So it seems almost inevitable that Mickey Smith would have his share of detractors when Doctor Who returned to our TV screens in 2005. Just like Rose Tyler had a mum in Jackie Tyler (Camille Coduri), showrunner Russell T. Davies gave Rose a boyfriend to make her seem more grounded and real. Of course, right in episode 1 (“Rose”), Mickey acts like a frightened child, and when he’s briefly replaced by a plastic dummy, Rose doesn’t even notice.
One thing’s always been clear, though: Noel Clarke is no idiot.
I first saw him in person at the Gallifrey One convention in February 2006, between Doctor Who series 1 and 2. I admit I didn’t know much about him at the time, but I could tell instantly that he’s an likable guy as well as talented. He was hyping the about-to-be-released film Kidulthood, which he wrote and starred in. A sequel that he wrote and directed, Adulthood, followed in 2008, and he’s since kept busy with a wide range of writing and acting jobs.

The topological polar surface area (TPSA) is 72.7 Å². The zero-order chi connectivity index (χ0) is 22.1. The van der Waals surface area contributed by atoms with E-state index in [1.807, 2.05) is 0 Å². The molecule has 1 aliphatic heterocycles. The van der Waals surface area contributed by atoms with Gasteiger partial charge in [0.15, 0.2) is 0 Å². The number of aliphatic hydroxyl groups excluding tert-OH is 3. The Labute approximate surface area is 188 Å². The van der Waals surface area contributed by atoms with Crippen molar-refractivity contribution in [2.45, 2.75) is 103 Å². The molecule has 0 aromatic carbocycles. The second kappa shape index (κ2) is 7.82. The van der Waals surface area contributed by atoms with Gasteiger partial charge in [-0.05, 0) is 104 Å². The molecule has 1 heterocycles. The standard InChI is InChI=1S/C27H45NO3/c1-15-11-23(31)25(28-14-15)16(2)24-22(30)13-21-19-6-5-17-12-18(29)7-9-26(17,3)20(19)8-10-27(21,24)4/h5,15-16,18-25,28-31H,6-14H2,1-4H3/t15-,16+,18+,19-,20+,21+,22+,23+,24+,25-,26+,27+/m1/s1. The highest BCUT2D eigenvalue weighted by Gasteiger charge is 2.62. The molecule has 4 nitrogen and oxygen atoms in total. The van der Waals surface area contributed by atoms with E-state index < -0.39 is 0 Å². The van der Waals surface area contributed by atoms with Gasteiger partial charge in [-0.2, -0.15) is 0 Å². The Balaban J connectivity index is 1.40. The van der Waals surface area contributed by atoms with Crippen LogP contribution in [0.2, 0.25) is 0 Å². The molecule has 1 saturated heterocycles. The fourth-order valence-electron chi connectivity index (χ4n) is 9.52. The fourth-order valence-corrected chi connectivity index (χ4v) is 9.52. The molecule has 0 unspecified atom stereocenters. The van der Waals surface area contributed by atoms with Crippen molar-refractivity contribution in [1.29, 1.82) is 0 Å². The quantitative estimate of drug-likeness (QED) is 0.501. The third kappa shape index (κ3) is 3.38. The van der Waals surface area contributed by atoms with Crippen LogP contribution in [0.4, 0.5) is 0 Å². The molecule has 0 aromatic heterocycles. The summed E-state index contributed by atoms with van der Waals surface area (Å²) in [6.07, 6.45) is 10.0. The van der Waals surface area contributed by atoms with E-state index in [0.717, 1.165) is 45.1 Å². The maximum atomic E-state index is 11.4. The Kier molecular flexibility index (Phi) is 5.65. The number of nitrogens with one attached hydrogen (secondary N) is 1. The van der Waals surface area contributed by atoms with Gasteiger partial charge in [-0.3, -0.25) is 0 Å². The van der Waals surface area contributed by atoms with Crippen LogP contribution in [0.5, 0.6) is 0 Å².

In 2006, Noel told those who asked at panels that they should expect to see Mickey Smith grow and change in upcoming episodes – and he was not kidding. By the end of series 2, Mickey became a badass who helped to rescue our world and a parallel one from both the dreaded Daleks and Cybermen. This evolution gave Mickey more depth and showed us a wider range of Noel’s talents.
At the time of last November’s L.I. Who convention on Long Island, Noel had two main projects on the front burner: a series from Titan Comics called The Troop, looking at a group of all-too-real superheroes, and the just-announced Brotherhood, a third installment in the “Hood” films that he also will write and direct. It’s expected to be released later in 2016.
I had a fun chat with Noel at last November’s L.I. Who convention on Long Island, where we discussed The Troop, Brotherhood, the evolution of Mickey Smith and what Doctor Who has meant for his career.